Transcript: Diane Sawyer Sits Down with Federal Reserve Chairman Ben Bernanke

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DIANE SAWYER: As you know there's been a rising concern about income inequality in this country and also about the feeling that the banks have been given special circumstances, as somebody said, the rules were rigged in favor of the bank. And-- and-- an economist said to ask you this, that you know, you gave a lifeline to the banks. What can you do to get them to start lending to small businesses?

CHAIRMAN BERNANKE: Well-- you know, we-- we did what a central bank is supposed to do is we did what was necessary to stop the financial crisis. We were facing a global financial meltdown which would have brought down the world economy. And that was just something we couldn't allow to happen. And it wasn't a question of helping banks, it was a question of helping everybody, the whole economy. Now, going forward-- you know, we've-- we've imposed a lot of new rules on the banks. And we're--

DIANE SAWYER: Which they don't like.

CHAIRMAN BERNANKE: Which they don't like. And you know, we're gonna be much tougher. And we have-- very importantly--

DIANE SAWYER: Tougher still?

CHAIRMAN BERNANKE: We continue to be tougher and we'll continue to-- add-- the rules necessary to make sure that they're-- operating in a safe manner, in a way that doesn't endanger-- our economic system. In terms of lending we've emphasized to the banks the importance of making loans to-- to good borrowers, that's-- that's the reason the financial system's so important because-- our system lives on credit.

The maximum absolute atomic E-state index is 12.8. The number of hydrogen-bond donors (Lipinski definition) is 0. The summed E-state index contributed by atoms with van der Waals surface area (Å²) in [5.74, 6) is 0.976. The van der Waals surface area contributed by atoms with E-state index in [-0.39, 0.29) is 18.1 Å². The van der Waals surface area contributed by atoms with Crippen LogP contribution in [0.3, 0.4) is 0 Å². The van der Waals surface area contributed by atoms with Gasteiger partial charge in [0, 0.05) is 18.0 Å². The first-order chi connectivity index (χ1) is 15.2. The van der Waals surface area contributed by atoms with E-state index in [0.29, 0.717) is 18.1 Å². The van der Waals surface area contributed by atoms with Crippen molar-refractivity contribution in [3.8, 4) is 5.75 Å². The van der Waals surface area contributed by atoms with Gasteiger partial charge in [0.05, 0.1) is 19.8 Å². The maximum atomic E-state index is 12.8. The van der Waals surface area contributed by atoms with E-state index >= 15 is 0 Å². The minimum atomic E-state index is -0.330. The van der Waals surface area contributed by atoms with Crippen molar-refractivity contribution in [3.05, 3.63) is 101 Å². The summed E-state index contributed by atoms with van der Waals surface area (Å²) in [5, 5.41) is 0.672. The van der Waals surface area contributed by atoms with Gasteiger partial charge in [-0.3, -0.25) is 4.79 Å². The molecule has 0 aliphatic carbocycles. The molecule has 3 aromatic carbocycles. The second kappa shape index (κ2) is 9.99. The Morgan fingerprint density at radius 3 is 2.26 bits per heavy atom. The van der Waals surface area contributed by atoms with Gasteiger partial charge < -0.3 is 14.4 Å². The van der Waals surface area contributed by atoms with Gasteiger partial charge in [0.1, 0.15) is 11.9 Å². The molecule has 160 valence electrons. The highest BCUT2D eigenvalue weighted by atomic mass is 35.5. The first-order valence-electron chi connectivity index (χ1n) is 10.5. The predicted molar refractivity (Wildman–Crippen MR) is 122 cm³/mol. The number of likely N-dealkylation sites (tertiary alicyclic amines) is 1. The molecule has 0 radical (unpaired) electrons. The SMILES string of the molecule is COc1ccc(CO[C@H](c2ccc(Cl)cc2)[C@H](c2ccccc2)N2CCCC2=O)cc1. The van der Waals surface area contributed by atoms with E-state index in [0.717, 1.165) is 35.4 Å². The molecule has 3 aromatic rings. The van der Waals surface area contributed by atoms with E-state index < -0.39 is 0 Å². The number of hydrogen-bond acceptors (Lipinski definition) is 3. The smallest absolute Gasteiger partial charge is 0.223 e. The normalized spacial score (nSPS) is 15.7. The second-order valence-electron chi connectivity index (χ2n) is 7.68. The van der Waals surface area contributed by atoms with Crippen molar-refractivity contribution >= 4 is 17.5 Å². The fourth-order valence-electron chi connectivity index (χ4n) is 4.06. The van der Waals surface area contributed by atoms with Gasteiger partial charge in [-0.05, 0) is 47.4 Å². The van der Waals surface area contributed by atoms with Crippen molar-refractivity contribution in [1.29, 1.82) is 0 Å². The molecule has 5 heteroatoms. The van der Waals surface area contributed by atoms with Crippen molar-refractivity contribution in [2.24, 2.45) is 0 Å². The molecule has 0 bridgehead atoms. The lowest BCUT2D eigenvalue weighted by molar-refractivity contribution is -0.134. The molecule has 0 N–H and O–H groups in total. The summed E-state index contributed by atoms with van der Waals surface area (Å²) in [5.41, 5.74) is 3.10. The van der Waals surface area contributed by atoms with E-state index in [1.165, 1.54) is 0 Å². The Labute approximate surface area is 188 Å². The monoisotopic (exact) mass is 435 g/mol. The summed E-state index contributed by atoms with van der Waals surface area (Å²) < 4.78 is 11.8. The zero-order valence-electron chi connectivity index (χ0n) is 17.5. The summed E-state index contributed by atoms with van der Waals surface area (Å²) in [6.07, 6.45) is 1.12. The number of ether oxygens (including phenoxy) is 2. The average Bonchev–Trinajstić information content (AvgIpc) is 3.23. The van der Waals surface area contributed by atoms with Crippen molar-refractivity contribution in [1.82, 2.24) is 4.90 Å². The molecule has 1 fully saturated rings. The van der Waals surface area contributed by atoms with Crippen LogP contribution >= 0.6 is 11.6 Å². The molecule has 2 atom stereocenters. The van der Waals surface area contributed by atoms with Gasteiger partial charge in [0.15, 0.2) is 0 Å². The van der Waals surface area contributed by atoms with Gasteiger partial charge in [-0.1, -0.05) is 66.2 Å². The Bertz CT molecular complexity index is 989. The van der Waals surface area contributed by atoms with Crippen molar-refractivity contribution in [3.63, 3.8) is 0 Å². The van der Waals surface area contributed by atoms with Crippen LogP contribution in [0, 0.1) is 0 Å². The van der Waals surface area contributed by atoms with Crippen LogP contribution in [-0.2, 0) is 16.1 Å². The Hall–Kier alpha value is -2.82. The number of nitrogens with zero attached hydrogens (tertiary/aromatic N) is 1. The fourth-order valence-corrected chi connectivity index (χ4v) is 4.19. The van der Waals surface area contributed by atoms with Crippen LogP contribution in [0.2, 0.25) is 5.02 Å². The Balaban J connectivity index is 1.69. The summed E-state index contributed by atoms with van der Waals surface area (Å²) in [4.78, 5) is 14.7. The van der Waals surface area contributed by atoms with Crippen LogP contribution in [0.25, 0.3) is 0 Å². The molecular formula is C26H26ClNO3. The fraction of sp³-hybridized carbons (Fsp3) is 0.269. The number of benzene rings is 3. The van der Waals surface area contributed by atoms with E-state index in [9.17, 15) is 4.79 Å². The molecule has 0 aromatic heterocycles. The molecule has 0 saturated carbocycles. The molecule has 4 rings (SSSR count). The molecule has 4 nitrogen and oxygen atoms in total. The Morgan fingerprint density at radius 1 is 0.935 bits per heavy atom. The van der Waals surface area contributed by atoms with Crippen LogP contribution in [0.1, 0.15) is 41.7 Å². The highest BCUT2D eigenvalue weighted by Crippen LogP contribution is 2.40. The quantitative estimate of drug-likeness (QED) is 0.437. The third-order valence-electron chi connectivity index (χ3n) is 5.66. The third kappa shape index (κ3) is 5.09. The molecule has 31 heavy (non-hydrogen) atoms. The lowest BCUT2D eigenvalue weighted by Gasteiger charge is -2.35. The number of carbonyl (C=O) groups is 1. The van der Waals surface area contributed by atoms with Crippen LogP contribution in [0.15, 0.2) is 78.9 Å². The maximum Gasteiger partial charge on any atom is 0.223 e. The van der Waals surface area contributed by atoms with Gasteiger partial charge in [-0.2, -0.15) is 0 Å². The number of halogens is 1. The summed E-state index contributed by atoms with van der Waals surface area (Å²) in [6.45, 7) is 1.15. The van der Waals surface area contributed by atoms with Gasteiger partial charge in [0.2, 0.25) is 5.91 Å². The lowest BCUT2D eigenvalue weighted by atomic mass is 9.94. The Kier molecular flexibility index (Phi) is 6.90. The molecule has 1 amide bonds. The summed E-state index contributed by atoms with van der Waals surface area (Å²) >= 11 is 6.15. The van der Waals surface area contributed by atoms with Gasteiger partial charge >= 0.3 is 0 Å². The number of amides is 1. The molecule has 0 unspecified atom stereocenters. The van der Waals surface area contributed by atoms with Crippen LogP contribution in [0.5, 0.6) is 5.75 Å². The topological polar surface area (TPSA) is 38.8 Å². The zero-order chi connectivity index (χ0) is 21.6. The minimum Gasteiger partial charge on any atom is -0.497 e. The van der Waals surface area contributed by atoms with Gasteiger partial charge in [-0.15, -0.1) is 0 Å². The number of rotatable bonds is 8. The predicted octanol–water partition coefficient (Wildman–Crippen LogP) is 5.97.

DIANE SAWYER: Is there more you can do? Is there anything more you can do?

CHAIRMAN BERNANKE: Well, we're doing-- a lot and we'll do more. I mean, we are-- meeting with the banks regularly. We have our examiners-- looking at their lending and do-- we're doing everything we can to make sure that we as examiners aren't artificially constraining their-- their lending. And we are seeing some progress. For example-- lending to medium and larger businesses is-- is-- is definitely up. And we've seen modest improvement at small business level, as well.

DIANE SAWYER: Gas prices?

CHAIRMAN BERNANKE: Well, gas prices are-- are a major problem. They're obviously-- a hardship for lots of people. It must be awfully frustrating to get a small raise at work and then have it all eaten by a higher cost of commuting. From the economy's point of view they're-- a moderate risk-- they'll--

DIANE SAWYER: Moderate?

CHAIRMAN BERNANKE: Moderate, I would say.

DIANE SAWYER: But threatening the recovery?

CHAIRMAN BERNANKE: At this point-- at this point I would say it's still moderate. We'll see a little bit higher inflation the next few months because of the higher gas prices. And we'll see consumers-- with a little l-- less-- income to spend. And that will also be-- a bit of-- a hit on growth. But at this level we don't think yet that-- particularly given the other good news we've seen in-- in labor markets and so on-- we don't think it's gonna be anything that's gonna-- stall the recovery. Now of course, you know, we have to watch what's happening there. The Middle East is very unpredictable-- lots of things happening with respect to Iran and so on, so you know, we obviously-- need to be-- very attentive to that. But to this point while it certainly is a major hardship for lots of people-- we don't see it as really endangering the-- the economic recovery.

DIANE SAWYER: You have real hope they'll come down after a month if there's no Israeli/Iran attack?

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